MicroRNA-24 regulates the processing of latent TGFβ1 during cyclic mechanical stress in human trabecular meshwork cells through direct targeting of FURIN.
Cyclic mechanical stress (CMS) leads to alterations of cellular functions in the trabecular meshwork (TM), including the up-regulation of transforming growth factor beta 1 (TGFβ1), that can potentially contribute to the pathogenesis of glaucoma. Although microRNAs (miRNAs) are known to play important roles in many biological functions, little is known about their potential involvement in the cellular responses elicited by mechanical stress. Here we analyzed changes in miRNA expression induced by CMS, and examined the possible role of miR-24 in the response of human TM cells to CMS. CMS induced the expression of miR-24 that led to the down regulation of the subtilisin-like proprotein convertase FURIN, which is known to play a major role in the processing of TGFβ1. FURIN was confirmed as a novel target of miR-24 by 3' UTR luciferase assay and western blot. Overexpression of miR-24 resulted in a significant decrease in activated TGFβ1. This effect was mimicked by down regulation of FURIN by siRNA. Conversely, inhibition of miR-24 expression with a specific antagomir led to a small but significant increase in TGFβ1. Furthermore, the increase in active TGFβ1 induced by CMS in HTM cells was prevented by miR-24. Altogether, our results suggest that miRNAs might contribute to the regulation of responses to CMS in TM cells. Specifically, miR-24 might play an important role in modulating the induction of TGFβ1 mediated by CMS through direct targeting of FURIN.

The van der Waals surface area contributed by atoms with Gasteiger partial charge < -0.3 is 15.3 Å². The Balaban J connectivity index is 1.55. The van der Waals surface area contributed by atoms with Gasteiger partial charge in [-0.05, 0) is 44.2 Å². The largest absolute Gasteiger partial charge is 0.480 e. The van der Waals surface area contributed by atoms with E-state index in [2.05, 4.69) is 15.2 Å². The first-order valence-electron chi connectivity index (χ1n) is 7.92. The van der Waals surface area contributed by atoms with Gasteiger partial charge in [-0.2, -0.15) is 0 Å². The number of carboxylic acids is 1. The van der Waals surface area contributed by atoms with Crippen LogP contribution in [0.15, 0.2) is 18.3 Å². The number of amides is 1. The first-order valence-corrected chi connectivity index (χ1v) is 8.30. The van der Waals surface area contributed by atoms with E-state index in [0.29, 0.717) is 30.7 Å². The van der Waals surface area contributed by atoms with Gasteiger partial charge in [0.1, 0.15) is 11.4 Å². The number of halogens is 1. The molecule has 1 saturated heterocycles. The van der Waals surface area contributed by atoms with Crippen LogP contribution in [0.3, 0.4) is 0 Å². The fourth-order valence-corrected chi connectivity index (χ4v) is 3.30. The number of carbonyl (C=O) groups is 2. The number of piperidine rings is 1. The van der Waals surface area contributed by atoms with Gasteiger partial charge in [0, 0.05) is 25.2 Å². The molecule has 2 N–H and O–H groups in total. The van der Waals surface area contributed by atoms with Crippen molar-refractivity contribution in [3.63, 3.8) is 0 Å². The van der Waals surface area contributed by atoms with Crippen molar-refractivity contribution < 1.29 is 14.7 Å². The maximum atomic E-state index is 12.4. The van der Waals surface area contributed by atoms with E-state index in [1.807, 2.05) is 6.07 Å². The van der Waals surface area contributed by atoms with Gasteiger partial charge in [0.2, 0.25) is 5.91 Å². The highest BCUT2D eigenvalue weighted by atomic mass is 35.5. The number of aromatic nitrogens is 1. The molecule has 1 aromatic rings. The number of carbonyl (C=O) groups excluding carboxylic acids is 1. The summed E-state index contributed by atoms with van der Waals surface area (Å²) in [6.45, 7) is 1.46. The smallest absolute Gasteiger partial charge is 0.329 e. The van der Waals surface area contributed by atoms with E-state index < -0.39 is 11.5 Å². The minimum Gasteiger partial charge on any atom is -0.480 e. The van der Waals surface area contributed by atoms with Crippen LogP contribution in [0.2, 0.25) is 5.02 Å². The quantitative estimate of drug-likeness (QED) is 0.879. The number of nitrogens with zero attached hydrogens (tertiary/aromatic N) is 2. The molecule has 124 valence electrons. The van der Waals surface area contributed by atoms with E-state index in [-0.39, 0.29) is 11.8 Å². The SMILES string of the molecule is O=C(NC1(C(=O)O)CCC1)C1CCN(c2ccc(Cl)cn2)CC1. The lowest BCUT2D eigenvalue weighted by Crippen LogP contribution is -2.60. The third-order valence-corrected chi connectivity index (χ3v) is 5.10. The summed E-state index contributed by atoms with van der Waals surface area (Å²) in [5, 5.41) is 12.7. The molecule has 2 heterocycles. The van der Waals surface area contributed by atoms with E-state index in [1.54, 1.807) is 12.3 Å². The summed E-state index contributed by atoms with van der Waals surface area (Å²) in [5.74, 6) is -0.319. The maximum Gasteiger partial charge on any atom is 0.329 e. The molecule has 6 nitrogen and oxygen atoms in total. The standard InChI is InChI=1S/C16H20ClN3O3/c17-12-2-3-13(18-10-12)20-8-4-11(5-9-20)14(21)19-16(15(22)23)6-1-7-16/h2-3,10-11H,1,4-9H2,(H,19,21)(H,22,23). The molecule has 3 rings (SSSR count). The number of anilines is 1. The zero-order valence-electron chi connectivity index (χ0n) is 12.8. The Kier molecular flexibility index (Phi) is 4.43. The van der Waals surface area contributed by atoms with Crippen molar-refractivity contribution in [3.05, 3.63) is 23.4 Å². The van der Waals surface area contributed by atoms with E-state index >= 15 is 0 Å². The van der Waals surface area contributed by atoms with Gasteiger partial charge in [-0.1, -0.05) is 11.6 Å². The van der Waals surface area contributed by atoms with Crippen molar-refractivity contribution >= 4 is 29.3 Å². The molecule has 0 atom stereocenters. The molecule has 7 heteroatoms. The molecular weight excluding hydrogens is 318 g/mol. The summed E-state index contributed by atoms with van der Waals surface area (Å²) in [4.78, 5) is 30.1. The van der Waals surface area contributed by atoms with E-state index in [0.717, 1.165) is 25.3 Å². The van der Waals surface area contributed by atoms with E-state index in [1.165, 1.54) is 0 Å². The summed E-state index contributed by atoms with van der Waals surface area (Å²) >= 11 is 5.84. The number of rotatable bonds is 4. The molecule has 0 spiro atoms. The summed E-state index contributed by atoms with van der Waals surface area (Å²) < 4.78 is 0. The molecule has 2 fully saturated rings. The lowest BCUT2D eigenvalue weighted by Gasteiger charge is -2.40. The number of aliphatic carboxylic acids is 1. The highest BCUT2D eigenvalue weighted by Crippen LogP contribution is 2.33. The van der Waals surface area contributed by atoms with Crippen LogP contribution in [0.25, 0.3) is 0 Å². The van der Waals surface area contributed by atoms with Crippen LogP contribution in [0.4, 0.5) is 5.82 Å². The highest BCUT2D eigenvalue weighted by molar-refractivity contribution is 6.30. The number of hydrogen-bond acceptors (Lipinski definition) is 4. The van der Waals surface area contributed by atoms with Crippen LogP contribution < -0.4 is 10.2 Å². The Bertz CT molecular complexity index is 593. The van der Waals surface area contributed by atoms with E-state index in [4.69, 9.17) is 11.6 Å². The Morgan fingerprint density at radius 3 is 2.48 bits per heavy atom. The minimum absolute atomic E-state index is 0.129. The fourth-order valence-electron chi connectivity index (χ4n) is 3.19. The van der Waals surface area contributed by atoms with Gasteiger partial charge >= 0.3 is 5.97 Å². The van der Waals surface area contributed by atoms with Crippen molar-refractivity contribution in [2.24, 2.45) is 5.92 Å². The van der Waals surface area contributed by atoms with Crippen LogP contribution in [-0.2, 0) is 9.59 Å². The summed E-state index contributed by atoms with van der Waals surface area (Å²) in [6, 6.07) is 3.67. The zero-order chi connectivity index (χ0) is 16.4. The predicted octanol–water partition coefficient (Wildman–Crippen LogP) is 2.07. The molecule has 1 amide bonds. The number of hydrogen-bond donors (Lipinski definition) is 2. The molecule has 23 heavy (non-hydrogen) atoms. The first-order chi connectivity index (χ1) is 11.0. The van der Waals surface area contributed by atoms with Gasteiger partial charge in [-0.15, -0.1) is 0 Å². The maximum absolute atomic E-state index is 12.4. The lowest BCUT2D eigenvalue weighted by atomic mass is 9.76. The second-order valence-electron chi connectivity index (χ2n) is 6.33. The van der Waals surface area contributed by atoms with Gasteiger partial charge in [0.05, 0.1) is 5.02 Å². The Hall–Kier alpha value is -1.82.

Luna, C; Li, G; Qiu, J; Epstein, DL; Gonzalez, P
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